• Consider a Medicare Supplement policy. When you’re in traditional Medicare (not Medicare Advantage), there are a number of deductibles, copayments and coverage gaps. A Medigap policy will cover some of them and reduce your uncertainty. There are 10 different Medigap policies to choose from, so you can look for the right trade-off for you between premiums and better coverage.
  • Shop around. I can’t stress this enough. Recent studies have found that retirement medical care premiums for identical coverage for the same person can vary by 100 percent. There are people paying twice as much for Part D and Medigap policies than they should because they didn’t shop around. The insurance industry counts on a combination of inertia and people disliking insurance shopping. It costs people a lot of money.
  • Have flexibility. A retirement plan needs a cushion and some flexibility because of the uncertainty of medical expenses. You should minimize fixed expenses so that spending changes can be made in case uncovered medical expenses arise.
  • Plan for long-term care (LTC). Medicare won’t cover much of any long-term expenses you incur, and most of you won’t qualify for Medicaid. You probably don’t want to rely on Medicaid for long-term coverage anyway, because the level of care by facilities accepting primarily Medicaid usually is considered to be of lower quality than at others.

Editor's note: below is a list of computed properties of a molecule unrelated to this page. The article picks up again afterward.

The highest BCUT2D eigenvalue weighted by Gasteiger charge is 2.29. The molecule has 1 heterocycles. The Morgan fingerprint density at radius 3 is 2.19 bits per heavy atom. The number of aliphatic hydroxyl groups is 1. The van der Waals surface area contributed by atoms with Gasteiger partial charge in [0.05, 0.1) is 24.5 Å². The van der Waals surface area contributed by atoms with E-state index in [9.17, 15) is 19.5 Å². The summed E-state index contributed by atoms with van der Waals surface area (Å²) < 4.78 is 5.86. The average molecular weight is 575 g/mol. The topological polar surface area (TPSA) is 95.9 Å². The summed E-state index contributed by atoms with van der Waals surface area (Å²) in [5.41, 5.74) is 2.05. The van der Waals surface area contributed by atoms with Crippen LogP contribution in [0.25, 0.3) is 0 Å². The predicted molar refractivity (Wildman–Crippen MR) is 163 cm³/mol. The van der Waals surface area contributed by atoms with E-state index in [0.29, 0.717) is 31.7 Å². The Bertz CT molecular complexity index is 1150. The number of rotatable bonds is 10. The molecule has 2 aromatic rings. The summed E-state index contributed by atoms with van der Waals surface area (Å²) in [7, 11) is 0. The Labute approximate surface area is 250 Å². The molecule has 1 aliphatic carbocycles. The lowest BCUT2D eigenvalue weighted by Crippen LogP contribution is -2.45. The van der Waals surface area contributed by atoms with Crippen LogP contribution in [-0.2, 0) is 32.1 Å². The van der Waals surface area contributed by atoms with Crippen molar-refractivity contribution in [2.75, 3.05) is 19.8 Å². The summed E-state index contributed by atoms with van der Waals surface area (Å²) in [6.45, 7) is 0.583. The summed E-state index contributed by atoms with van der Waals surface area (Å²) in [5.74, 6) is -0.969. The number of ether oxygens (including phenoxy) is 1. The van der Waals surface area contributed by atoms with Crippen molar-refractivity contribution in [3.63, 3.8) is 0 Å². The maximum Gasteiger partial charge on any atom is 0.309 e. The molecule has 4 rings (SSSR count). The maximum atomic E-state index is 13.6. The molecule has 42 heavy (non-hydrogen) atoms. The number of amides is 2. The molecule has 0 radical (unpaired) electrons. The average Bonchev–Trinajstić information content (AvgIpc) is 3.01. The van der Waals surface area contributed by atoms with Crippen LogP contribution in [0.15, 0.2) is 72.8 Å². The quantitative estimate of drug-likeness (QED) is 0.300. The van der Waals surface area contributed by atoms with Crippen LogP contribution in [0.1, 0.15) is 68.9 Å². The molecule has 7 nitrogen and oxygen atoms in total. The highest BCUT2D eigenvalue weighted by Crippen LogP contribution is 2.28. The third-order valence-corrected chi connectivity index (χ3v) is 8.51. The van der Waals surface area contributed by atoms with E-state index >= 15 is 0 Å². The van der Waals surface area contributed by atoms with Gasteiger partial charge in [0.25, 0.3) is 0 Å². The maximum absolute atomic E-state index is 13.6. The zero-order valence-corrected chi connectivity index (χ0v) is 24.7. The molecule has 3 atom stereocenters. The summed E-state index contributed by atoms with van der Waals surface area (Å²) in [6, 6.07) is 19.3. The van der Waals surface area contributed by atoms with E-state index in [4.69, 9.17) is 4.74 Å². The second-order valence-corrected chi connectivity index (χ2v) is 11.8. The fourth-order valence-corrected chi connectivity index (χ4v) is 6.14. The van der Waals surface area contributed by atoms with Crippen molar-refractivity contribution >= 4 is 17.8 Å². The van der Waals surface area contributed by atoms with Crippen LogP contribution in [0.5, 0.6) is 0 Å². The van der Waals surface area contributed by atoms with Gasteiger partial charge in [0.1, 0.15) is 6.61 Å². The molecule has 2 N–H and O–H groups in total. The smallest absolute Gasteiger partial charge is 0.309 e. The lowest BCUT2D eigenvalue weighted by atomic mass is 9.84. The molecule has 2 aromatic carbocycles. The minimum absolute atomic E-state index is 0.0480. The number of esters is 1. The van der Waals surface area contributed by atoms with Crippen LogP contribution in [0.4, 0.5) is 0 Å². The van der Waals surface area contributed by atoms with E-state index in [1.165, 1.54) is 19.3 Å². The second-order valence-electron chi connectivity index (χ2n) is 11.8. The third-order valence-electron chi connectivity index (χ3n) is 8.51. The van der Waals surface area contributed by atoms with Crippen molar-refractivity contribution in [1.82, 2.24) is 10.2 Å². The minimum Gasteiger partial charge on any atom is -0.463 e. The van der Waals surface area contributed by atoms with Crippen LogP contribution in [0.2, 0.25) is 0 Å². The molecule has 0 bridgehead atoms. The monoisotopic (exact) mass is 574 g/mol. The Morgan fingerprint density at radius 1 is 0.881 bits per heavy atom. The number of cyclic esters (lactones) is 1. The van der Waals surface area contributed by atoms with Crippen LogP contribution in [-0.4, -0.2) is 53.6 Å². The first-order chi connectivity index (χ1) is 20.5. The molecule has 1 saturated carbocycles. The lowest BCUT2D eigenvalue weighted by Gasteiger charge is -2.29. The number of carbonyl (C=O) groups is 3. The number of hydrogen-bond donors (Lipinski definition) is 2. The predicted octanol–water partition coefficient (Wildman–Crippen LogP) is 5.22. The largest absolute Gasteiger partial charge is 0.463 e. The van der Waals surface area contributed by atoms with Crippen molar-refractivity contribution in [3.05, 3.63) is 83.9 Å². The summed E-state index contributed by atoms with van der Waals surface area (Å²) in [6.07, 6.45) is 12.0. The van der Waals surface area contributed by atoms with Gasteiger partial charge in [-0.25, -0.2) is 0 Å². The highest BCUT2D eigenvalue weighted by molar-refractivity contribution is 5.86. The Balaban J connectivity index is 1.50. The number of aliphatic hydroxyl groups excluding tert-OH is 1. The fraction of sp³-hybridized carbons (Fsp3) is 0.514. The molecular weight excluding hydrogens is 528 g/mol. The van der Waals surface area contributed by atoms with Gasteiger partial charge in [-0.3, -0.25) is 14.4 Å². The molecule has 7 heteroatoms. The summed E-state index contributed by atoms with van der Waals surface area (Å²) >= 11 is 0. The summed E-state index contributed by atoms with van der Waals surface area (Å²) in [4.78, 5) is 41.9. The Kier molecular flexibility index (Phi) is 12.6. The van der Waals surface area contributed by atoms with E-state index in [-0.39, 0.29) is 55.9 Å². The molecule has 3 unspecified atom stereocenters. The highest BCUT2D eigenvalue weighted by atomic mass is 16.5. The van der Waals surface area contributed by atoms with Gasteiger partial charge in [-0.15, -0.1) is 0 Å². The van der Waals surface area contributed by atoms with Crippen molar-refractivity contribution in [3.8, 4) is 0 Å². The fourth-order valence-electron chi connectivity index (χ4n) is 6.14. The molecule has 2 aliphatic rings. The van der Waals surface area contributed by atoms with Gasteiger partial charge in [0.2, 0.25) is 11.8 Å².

I recommend most people plan on using several sources to pay for LTC. Part of the cost can be funded from savings. There probably are expenses you incur now that you won’t if you need LTC, and that money also can be used to help pay for LTC.

To pay for the bulk of the coverage, you should consider obtaining either a stand-alone LTC policy or an annuity or life insurance policy with a long-term care rider. Or you can combine both types of coverage. Tapping the equity in your home through either a reverse mortgage or a sale can be a good way to plan for extended long-term care expenses. By using all these tools, you’ll have a solid plan to cover any LTC you need.